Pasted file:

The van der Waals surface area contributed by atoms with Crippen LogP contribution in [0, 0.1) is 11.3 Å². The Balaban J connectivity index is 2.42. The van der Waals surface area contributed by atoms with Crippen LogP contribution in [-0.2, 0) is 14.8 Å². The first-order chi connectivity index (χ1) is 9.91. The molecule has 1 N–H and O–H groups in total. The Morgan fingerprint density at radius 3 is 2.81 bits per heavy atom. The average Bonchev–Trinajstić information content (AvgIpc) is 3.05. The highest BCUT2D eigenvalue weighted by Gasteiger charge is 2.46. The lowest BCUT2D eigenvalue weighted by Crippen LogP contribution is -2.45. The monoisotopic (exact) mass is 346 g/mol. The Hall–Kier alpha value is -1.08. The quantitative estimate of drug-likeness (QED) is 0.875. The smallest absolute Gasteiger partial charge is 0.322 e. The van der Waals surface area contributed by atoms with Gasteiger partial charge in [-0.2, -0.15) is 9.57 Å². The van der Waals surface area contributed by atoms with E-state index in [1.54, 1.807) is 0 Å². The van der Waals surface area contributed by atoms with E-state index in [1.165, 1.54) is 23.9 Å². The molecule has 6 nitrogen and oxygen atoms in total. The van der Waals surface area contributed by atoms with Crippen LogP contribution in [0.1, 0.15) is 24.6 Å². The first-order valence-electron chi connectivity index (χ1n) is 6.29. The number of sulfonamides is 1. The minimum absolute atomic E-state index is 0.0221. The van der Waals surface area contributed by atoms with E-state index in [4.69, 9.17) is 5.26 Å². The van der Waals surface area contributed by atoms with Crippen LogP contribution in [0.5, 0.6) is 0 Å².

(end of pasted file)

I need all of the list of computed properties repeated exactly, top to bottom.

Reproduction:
The van der Waals surface area contributed by atoms with Crippen LogP contribution in [0, 0.1) is 11.3 Å². The Balaban J connectivity index is 2.42. The van der Waals surface area contributed by atoms with Crippen LogP contribution in [-0.2, 0) is 14.8 Å². The first-order chi connectivity index (χ1) is 9.91. The molecule has 1 N–H and O–H groups in total. The Morgan fingerprint density at radius 3 is 2.81 bits per heavy atom. The average Bonchev–Trinajstić information content (AvgIpc) is 3.05. The highest BCUT2D eigenvalue weighted by Gasteiger charge is 2.46. The lowest BCUT2D eigenvalue weighted by Crippen LogP contribution is -2.45. The monoisotopic (exact) mass is 346 g/mol. The Hall–Kier alpha value is -1.08. The quantitative estimate of drug-likeness (QED) is 0.875. The smallest absolute Gasteiger partial charge is 0.322 e. The van der Waals surface area contributed by atoms with Gasteiger partial charge in [-0.2, -0.15) is 9.57 Å². The van der Waals surface area contributed by atoms with E-state index in [1.54, 1.807) is 0 Å². The van der Waals surface area contributed by atoms with E-state index in [1.165, 1.54) is 23.9 Å². The molecule has 6 nitrogen and oxygen atoms in total. The van der Waals surface area contributed by atoms with Crippen LogP contribution in [0.1, 0.15) is 24.6 Å². The first-order valence-electron chi connectivity index (χ1n) is 6.29. The number of sulfonamides is 1. The minimum absolute atomic E-state index is 0.0221. The van der Waals surface area contributed by atoms with E-state index in [4.69, 9.17) is 5.26 Å². The van der Waals surface area contributed by atoms with Crippen LogP contribution in [0.5, 0.6) is 0 Å².